Now the name of the man was Nabal, and the name of his wife Abigail: and she was a woman of good understanding, and of a beautiful countenance: but the man was churlish and evil in his doings, and he was of the house of Caleb. 1 Samuel 25:
I suppose everyone has moments where they are unreasonable. I know I do. But most people come around once they get a nap, a snack, or a good talking to. But for others, being unreasonable is a tool which they use to upend other’s sense of reality. The narcissist is the inventor of the impossible choice, I think, and Nabal is a perfect example.
The title of this post came to me soon after I divorced my ex. I thought I might write a book about living with a narcissist and I thought Nabal, the first husband of Abigail in the first book of Samuel. In all honesty, the title made me laugh so appropriate it seemed at the time and still does. Abigail was presented with just such a scenario that only the unreasonable narcissist can cook up. She was between a rock and a hard place. The only solutions that presented themselves were ones that put herself in danger.
The narcissist occasionally appears to lack a self-protective mode. They take a stand which can only result in danger for everyone, even themselves. In the case of Nabal, he took on King David and his men in one of the more stupid encounters in the Bible.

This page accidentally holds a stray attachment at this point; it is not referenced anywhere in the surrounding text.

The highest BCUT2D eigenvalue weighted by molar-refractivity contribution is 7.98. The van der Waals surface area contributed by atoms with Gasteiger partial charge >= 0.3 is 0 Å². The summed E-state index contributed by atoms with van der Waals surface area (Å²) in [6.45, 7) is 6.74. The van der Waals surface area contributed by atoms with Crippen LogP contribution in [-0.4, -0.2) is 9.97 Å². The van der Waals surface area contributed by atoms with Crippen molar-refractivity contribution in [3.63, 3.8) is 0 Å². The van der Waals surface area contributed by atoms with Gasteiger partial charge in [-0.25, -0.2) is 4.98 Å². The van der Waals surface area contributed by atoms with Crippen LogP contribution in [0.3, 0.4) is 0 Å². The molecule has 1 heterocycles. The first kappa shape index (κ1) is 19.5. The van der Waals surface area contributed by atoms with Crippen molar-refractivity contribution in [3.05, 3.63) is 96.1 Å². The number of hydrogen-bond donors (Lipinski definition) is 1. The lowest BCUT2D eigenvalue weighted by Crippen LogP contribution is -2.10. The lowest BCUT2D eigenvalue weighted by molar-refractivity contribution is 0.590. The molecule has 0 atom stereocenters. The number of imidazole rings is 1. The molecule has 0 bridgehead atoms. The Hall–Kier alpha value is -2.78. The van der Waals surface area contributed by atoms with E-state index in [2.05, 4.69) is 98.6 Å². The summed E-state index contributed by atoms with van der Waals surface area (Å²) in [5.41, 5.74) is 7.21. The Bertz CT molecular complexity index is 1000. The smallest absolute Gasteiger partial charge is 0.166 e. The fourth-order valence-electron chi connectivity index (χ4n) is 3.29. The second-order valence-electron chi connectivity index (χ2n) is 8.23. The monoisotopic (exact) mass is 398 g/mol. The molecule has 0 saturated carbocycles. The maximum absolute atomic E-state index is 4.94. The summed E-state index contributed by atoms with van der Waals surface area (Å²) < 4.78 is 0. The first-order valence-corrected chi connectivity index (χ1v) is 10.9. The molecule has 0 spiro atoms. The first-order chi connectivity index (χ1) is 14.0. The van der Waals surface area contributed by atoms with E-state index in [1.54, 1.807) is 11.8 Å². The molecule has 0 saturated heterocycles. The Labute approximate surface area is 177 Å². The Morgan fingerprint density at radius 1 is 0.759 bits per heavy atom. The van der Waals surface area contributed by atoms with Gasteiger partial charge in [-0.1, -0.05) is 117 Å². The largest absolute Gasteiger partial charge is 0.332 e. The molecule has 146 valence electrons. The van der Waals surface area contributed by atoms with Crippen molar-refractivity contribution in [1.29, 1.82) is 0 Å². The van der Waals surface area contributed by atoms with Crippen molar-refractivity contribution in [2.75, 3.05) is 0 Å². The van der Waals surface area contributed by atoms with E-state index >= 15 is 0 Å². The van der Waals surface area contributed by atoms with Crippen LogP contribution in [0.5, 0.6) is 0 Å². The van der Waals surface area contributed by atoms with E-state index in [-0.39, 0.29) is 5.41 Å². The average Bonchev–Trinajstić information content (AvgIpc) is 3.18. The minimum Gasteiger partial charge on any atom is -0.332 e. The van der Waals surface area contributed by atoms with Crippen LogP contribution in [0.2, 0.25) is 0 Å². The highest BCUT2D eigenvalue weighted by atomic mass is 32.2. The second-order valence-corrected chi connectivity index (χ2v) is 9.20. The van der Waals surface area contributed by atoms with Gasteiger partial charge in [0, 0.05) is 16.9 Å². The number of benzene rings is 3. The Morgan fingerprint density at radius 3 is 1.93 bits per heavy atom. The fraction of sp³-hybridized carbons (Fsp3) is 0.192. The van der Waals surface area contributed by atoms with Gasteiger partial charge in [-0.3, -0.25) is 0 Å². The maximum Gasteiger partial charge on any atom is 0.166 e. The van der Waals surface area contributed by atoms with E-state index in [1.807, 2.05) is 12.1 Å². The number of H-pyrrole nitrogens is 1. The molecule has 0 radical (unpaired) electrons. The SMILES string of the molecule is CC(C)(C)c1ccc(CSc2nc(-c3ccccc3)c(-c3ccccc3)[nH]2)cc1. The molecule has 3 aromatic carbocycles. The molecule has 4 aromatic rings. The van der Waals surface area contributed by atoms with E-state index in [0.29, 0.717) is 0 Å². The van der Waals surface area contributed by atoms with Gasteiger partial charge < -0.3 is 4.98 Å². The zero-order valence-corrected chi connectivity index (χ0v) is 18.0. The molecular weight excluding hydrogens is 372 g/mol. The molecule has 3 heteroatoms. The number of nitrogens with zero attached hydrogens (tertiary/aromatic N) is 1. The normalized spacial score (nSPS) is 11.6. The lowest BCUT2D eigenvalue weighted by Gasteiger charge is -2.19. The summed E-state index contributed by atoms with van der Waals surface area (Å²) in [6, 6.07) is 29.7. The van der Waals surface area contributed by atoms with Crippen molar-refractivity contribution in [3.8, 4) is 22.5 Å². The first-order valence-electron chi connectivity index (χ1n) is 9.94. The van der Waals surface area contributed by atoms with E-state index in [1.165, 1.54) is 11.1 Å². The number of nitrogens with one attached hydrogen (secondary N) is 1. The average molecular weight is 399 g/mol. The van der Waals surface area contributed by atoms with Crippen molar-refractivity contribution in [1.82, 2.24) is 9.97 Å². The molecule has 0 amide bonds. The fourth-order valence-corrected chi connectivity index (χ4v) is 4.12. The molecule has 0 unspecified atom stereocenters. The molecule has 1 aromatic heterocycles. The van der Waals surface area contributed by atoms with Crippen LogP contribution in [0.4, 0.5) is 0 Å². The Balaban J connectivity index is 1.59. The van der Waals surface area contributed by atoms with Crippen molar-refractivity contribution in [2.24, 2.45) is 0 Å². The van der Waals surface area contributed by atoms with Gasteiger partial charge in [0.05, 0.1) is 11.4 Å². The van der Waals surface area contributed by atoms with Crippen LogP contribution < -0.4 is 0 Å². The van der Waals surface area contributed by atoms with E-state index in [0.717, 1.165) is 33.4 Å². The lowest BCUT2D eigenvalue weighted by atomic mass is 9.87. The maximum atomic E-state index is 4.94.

But one of the young men told Abigail, Nabal’s wife, saying, Behold, David sent messengers out of the wilderness to salute our master; and he railed on them. 1 Sam 25:4
For a little clarity, David had just cleared the area of enemies, protecting Nabal from danger to his life and holdings. Nabal’s response is hardly gratitude when David’s men request a meal which is not an unreasonable request. People have asked me how I know Nabal was narcissistic. Quite simple, really. The basic assumption of the narcissist is that everyone around them is cheating them. Nabal can’t see what has been given to him in the form of protection. He viewed the request (king’s order) for food as a demand that severely infringed on what was his.
You see, the narcissist keeps a very careful accounting of what is his or hers. Even if he or she doesn’t want it, you cannot have it. Like Gollum from the Lord of the Rings, it is theirs, their own, their precious. Or maybe more like Smaug, the dragon in The Hobbit. He had counted every last coin of the vast treasure in the mountain.
Then Abigail made haste and took two hundred loaves, and two bottles of wine, and five sheep ready dressed, and five measures of parched corn, and a hundred clusters of raisins, and two hundred cakes of figs, and laid them on asses. 1 Sam 25:5
I believe we overlook what an act of courage this was on the part of Abigail. This is the rock and the hard place I was talking about with the unreasonable narcissist. Nabal wasn’t stupid enough to misunderstand the situation. Like most wealthy people, he was probably quite shrewd. But he did set up a situation in which Abigail has to act in a way that contradicts his strict orders, never mind that it saves his life. He now has ammunition against Abigail with which he can torment her later. She can argue all she wants that she was saving his life and the lives of everyone that lived on their land. All he has to do is point out that she disobeyed direct orders.